I hold my comically large mallet loosely in my right hand, but I’m not swinging it at the creatures popping up out of the machine. The game says “whack-a-mole” and so I know I should be, you know, whacking the odd little creatures popping up before me, but I can’t. All I can do is stare and try to work out why they are unsettling me so much.
I’ve spent hours and hours in VR at this point in my career. I’ve battled horrifying monsters, shot zombies, leaned around unknown corners only to be met by ghosts and ghouls, and yet these silly little arcade imps are putting me off more than any of those things. I tighten my grip on the hammer as the secret to their oddity finally clicks in my mind: it’s the hair.
VR Funhouse is a collection of carnival-themed mini-games created by GPU manufacturer NVIDIA. The games themselves are trite, but fun, and include all the classics of a big outdoor festival. There are shooting galleries, punching machines, and archery challenges – because no VR mini-game collection is complete until it offers you a bow and arrow.
The purpose of these little contests is to show off NVIDIA’s new 3D graphic rendering techniques inside of a VR headset. A chalkboard sign greeting you as you begin the experience even lists the features it wants you to keep an eye out for. These include realistic projectile and destruction physics and, most importantly, a new hair engine.
You wouldn’t expect hair to be such a powerful or important part of creating an immersive virtual reality experience but, even after all my hours inside of a VR headset, the hair I saw being rendered through NVIDIA HairWorks in VR Funhouse gave me pause.
When I’m slaughtering zombies, avoiding ghosts, or staring down from some immense height in VR, I can always quell my fears by reminding myself it’s only a simulation. The realism of the hair on these odd little gremlins, however, was so convincing that it kept my brain from accepting my usual simulation-rejecting mantra. Losing the ability to believe without any shadow of doubt that what I’m seeing isn’t real was a more terrifying and unsettling VR experience than any undead nightmare or 50 foot fall had ever been for me.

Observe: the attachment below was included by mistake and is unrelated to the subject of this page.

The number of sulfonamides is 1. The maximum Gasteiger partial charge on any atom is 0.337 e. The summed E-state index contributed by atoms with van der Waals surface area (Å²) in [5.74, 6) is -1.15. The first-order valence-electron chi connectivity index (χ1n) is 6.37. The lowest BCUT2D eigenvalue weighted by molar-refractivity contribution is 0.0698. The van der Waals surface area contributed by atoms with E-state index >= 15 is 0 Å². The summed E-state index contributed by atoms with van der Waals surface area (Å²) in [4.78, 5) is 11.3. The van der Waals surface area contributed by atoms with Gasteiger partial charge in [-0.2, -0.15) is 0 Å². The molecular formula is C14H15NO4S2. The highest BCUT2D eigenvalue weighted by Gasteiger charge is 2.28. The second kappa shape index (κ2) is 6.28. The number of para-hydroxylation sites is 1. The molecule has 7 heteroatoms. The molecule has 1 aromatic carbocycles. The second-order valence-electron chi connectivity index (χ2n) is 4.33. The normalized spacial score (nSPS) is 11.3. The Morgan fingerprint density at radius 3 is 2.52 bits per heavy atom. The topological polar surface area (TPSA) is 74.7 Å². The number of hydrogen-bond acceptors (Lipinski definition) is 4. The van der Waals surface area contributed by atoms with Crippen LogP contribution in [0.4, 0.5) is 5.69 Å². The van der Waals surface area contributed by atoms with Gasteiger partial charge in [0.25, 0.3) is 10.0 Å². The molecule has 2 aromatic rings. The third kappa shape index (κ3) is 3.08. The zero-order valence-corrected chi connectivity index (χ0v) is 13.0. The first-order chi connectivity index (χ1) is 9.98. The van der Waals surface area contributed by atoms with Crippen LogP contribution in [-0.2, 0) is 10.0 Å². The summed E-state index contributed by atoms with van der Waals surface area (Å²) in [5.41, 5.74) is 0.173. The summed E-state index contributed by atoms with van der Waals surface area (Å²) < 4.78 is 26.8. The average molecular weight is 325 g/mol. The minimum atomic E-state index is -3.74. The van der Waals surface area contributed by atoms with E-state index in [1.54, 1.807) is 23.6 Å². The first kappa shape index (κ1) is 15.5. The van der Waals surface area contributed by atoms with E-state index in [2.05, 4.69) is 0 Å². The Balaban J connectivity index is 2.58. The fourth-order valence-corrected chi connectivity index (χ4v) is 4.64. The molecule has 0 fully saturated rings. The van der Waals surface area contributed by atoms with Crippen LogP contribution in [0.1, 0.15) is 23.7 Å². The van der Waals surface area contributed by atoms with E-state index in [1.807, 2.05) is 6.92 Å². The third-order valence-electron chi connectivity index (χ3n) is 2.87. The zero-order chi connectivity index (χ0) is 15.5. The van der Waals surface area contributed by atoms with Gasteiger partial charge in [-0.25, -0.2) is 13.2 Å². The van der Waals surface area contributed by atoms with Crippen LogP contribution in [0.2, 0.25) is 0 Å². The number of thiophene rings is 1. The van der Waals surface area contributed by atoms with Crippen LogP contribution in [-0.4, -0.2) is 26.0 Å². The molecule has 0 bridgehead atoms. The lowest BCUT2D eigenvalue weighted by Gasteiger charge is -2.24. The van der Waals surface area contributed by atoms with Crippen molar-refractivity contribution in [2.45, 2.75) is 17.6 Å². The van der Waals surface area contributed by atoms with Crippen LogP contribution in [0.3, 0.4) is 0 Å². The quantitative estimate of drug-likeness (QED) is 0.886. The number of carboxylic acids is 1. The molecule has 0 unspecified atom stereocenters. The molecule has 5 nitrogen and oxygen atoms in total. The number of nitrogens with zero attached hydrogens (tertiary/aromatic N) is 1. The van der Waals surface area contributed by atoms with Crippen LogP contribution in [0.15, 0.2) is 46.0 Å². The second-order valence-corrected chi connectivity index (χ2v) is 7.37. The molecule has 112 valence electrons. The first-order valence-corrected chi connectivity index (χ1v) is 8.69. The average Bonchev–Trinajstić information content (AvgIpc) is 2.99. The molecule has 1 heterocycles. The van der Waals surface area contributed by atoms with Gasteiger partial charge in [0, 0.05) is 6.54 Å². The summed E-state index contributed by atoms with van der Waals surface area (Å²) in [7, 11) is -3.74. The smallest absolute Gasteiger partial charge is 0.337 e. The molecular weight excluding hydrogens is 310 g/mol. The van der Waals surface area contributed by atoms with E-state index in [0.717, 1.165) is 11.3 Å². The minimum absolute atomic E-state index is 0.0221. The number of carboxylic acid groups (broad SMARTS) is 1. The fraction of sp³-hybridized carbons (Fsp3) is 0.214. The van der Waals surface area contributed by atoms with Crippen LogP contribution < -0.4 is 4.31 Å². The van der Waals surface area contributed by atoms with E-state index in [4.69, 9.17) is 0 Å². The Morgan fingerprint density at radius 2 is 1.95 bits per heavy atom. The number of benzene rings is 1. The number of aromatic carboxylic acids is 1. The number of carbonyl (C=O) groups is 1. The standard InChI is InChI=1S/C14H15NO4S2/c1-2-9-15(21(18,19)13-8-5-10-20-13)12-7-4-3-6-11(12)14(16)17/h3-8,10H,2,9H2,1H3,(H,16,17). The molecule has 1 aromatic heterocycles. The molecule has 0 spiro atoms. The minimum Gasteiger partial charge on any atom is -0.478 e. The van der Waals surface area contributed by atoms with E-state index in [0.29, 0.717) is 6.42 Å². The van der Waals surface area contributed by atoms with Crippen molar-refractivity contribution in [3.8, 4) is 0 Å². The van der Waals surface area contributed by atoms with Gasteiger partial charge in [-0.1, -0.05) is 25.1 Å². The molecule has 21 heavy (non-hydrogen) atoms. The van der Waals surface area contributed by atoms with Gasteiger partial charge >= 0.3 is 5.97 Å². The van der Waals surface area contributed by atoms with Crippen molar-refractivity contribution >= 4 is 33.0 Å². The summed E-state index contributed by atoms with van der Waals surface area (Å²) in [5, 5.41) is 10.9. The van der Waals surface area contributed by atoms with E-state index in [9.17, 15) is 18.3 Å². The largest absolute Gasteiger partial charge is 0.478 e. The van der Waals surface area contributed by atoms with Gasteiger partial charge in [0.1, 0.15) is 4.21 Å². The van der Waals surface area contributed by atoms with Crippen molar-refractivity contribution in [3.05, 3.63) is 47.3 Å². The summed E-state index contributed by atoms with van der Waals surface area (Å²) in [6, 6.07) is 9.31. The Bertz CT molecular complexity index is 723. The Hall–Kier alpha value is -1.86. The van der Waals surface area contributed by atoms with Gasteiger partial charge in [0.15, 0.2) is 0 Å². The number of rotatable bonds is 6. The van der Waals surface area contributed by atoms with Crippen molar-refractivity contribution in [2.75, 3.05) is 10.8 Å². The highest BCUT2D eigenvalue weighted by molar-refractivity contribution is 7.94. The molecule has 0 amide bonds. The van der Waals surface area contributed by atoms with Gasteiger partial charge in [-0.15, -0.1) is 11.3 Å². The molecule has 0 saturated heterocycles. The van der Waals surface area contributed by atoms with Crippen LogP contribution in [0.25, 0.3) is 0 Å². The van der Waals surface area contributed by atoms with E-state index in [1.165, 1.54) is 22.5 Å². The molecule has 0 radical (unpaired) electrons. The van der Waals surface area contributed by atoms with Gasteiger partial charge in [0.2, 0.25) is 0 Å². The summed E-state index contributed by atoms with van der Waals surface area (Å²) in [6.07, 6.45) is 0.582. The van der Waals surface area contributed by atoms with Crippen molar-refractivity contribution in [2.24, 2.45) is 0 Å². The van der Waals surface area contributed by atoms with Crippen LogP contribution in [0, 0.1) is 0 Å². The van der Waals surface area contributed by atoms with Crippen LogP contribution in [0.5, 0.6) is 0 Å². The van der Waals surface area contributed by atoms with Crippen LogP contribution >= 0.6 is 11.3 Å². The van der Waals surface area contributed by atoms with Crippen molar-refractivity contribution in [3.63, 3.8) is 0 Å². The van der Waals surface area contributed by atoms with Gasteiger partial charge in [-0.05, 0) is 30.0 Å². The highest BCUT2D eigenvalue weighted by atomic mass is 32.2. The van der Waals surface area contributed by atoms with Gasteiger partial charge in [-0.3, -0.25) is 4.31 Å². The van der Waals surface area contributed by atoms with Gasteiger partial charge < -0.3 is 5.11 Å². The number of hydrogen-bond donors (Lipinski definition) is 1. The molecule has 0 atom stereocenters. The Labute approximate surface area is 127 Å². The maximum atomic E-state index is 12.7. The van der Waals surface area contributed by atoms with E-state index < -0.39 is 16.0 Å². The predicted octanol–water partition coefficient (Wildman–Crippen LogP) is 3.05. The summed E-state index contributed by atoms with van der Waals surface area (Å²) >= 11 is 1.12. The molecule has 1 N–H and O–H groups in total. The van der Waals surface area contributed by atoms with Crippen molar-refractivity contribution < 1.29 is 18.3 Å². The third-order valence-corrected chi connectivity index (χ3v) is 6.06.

Besides the reality-breaking hair of these trolls, VR Funhouse also showcases many of NVIDIA’s other VR rendering tricks. For example, any 3D graphics designer will tell you that it’s harder to get something to break properly than stay together. There are dozens of ceramics to shoot, bash, and otherwise destroy in VR Funhouse and they all shatter quite believably thanks to what NVIDIA calls “PhysX Destruction.”
Another game shows off “NVIDIA FleX Fluids.” During this challenge you’re responsible for blasting a series of clown heads in the mouth with green goo in order to fill a balloon (one of the odder sentences I’ve ever had to write). This is a fairly simple game, but the realistic arc of the goo combined with the obvious cohesion physics of the liquid make something basic into something revolutionary in terms of graphical skill and presentation.
There is also a balloon vs. sword challenge that tasks you with laying waste to as many 3D balloons as possible. When these puny plastic punks taste the deadly steel of your blade they explode while releasing confetti into the air. Confetti like this falls into the particle physics territory of 3D graphics and its one of the trickier feats to pull off. Seeing it work so well in VR was a highly encouraging moment considering that particle physics was one of the major selling points of the most recent and advanced batch of gaming consoles such as the PlayStation 4.
VR Funhouse showed me that the uncanny valley is real and when you face it in such an immersive context it can be a bit scary. It is also, however, a hugely inspirational example of the way in which 3D graphics and art design can be used to deepen immersion and create more believable VR experiences. Improved graphics may be the key to creating a world indistinguishable from our own.
As frightening as that might be, I say bring it on.